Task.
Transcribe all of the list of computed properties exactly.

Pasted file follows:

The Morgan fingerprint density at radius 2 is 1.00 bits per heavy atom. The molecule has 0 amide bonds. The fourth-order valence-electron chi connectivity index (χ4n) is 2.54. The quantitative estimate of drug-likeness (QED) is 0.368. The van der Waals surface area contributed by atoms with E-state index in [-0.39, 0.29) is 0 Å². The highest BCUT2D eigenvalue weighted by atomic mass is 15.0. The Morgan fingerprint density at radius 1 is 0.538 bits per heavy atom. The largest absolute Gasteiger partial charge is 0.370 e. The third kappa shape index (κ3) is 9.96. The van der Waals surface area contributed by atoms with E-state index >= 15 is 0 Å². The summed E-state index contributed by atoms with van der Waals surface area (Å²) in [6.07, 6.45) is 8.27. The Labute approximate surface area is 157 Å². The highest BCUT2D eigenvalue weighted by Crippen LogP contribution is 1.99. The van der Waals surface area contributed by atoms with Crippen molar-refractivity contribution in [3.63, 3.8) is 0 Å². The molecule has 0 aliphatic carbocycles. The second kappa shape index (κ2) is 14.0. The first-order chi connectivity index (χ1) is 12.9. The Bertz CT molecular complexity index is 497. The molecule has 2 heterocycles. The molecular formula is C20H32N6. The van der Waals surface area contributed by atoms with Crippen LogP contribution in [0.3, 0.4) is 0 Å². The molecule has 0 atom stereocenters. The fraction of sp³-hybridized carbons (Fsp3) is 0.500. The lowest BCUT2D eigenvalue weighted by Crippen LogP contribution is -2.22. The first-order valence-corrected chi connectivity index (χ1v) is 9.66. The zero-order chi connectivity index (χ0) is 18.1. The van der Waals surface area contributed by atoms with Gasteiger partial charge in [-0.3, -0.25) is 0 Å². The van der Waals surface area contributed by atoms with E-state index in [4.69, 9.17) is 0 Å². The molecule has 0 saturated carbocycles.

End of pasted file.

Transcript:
The Morgan fingerprint density at radius 2 is 1.00 bits per heavy atom. The molecule has 0 amide bonds. The fourth-order valence-electron chi connectivity index (χ4n) is 2.54. The quantitative estimate of drug-likeness (QED) is 0.368. The van der Waals surface area contributed by atoms with E-state index in [-0.39, 0.29) is 0 Å². The highest BCUT2D eigenvalue weighted by atomic mass is 15.0. The Morgan fingerprint density at radius 1 is 0.538 bits per heavy atom. The largest absolute Gasteiger partial charge is 0.370 e. The third kappa shape index (κ3) is 9.96. The van der Waals surface area contributed by atoms with E-state index >= 15 is 0 Å². The summed E-state index contributed by atoms with van der Waals surface area (Å²) in [6.07, 6.45) is 8.27. The Labute approximate surface area is 157 Å². The highest BCUT2D eigenvalue weighted by Crippen LogP contribution is 1.99. The van der Waals surface area contributed by atoms with Crippen molar-refractivity contribution in [3.63, 3.8) is 0 Å². The molecule has 0 aliphatic carbocycles. The second kappa shape index (κ2) is 14.0. The first-order chi connectivity index (χ1) is 12.9. The Bertz CT molecular complexity index is 497. The molecule has 2 heterocycles. The molecular formula is C20H32N6. The van der Waals surface area contributed by atoms with Crippen LogP contribution in [0.3, 0.4) is 0 Å². The molecule has 0 atom stereocenters. The fraction of sp³-hybridized carbons (Fsp3) is 0.500. The lowest BCUT2D eigenvalue weighted by Crippen LogP contribution is -2.22. The first-order valence-corrected chi connectivity index (χ1v) is 9.66. The zero-order chi connectivity index (χ0) is 18.1. The van der Waals surface area contributed by atoms with Gasteiger partial charge in [-0.3, -0.25) is 0 Å². The van der Waals surface area contributed by atoms with E-state index in [4.69, 9.17) is 0 Å². The molecule has 0 saturated carbocycles.